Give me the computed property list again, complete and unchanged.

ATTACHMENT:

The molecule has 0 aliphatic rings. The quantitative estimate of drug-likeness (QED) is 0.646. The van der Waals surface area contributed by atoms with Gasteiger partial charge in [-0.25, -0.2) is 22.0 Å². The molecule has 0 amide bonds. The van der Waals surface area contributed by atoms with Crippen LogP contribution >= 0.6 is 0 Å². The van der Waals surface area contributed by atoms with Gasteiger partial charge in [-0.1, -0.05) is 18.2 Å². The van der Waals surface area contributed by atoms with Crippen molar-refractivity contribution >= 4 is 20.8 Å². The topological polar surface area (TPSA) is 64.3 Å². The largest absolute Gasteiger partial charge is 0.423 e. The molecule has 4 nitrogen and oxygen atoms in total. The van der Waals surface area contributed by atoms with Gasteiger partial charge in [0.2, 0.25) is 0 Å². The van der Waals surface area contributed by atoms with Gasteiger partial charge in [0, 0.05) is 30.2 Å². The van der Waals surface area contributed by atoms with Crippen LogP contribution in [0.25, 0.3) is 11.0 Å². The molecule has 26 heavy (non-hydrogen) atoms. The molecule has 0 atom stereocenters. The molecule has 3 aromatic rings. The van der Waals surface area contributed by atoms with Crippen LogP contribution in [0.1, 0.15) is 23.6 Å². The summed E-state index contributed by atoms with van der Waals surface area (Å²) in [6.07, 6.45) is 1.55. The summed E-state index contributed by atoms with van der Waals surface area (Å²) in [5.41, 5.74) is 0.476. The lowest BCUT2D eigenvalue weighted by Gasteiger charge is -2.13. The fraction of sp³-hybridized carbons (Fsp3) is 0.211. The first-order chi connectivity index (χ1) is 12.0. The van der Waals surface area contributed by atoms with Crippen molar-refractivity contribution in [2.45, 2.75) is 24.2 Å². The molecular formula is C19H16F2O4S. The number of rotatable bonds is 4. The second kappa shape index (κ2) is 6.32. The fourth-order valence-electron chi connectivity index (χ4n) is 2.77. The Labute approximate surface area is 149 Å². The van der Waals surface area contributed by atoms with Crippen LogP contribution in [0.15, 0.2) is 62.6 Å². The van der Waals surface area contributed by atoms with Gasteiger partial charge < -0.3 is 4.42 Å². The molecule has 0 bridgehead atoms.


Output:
The molecule has 0 aliphatic rings. The quantitative estimate of drug-likeness (QED) is 0.646. The van der Waals surface area contributed by atoms with Gasteiger partial charge in [-0.25, -0.2) is 22.0 Å². The molecule has 0 amide bonds. The van der Waals surface area contributed by atoms with Crippen LogP contribution >= 0.6 is 0 Å². The van der Waals surface area contributed by atoms with Gasteiger partial charge in [-0.1, -0.05) is 18.2 Å². The van der Waals surface area contributed by atoms with Crippen molar-refractivity contribution >= 4 is 20.8 Å². The topological polar surface area (TPSA) is 64.3 Å². The largest absolute Gasteiger partial charge is 0.423 e. The molecule has 4 nitrogen and oxygen atoms in total. The van der Waals surface area contributed by atoms with Gasteiger partial charge in [0.2, 0.25) is 0 Å². The van der Waals surface area contributed by atoms with Gasteiger partial charge in [0, 0.05) is 30.2 Å². The van der Waals surface area contributed by atoms with Crippen LogP contribution in [0.25, 0.3) is 11.0 Å². The molecule has 26 heavy (non-hydrogen) atoms. The molecule has 0 atom stereocenters. The molecule has 3 aromatic rings. The van der Waals surface area contributed by atoms with Crippen LogP contribution in [0.1, 0.15) is 23.6 Å². The summed E-state index contributed by atoms with van der Waals surface area (Å²) in [6.07, 6.45) is 1.55. The summed E-state index contributed by atoms with van der Waals surface area (Å²) in [5.41, 5.74) is 0.476. The lowest BCUT2D eigenvalue weighted by Gasteiger charge is -2.13. The fraction of sp³-hybridized carbons (Fsp3) is 0.211. The first-order chi connectivity index (χ1) is 12.0. The van der Waals surface area contributed by atoms with Crippen molar-refractivity contribution in [2.45, 2.75) is 24.2 Å². The molecular formula is C19H16F2O4S. The number of rotatable bonds is 4. The second kappa shape index (κ2) is 6.32. The fourth-order valence-electron chi connectivity index (χ4n) is 2.77. The Labute approximate surface area is 149 Å². The van der Waals surface area contributed by atoms with Crippen LogP contribution in [0.15, 0.2) is 62.6 Å². The van der Waals surface area contributed by atoms with Gasteiger partial charge < -0.3 is 4.42 Å². The molecule has 0 bridgehead atoms.